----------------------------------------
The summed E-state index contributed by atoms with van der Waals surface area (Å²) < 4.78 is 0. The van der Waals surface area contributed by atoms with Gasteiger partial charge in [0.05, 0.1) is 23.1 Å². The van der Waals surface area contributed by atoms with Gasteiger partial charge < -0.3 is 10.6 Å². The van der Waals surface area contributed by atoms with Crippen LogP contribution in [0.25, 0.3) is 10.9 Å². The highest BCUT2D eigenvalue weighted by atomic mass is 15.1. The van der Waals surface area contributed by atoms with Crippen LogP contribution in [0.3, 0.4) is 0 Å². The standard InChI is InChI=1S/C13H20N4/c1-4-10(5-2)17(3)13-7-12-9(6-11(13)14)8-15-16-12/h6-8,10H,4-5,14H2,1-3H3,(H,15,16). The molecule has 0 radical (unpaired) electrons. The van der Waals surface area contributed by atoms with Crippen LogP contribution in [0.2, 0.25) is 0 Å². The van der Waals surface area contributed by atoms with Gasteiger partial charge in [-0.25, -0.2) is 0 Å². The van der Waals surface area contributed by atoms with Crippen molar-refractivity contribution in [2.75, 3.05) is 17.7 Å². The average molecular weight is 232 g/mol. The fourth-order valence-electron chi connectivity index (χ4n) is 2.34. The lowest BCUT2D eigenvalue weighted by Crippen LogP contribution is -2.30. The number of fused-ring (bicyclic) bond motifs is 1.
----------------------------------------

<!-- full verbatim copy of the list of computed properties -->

The summed E-state index contributed by atoms with van der Waals surface area (Å²) < 4.78 is 0. The van der Waals surface area contributed by atoms with Gasteiger partial charge in [0.05, 0.1) is 23.1 Å². The van der Waals surface area contributed by atoms with Gasteiger partial charge < -0.3 is 10.6 Å². The van der Waals surface area contributed by atoms with Crippen LogP contribution in [0.25, 0.3) is 10.9 Å². The highest BCUT2D eigenvalue weighted by atomic mass is 15.1. The van der Waals surface area contributed by atoms with Crippen LogP contribution in [0.3, 0.4) is 0 Å². The standard InChI is InChI=1S/C13H20N4/c1-4-10(5-2)17(3)13-7-12-9(6-11(13)14)8-15-16-12/h6-8,10H,4-5,14H2,1-3H3,(H,15,16). The molecule has 0 radical (unpaired) electrons. The van der Waals surface area contributed by atoms with Crippen LogP contribution in [0.2, 0.25) is 0 Å². The van der Waals surface area contributed by atoms with Gasteiger partial charge in [-0.25, -0.2) is 0 Å². The van der Waals surface area contributed by atoms with Crippen molar-refractivity contribution in [2.75, 3.05) is 17.7 Å². The average molecular weight is 232 g/mol. The fourth-order valence-electron chi connectivity index (χ4n) is 2.34. The lowest BCUT2D eigenvalue weighted by Crippen LogP contribution is -2.30. The number of fused-ring (bicyclic) bond motifs is 1.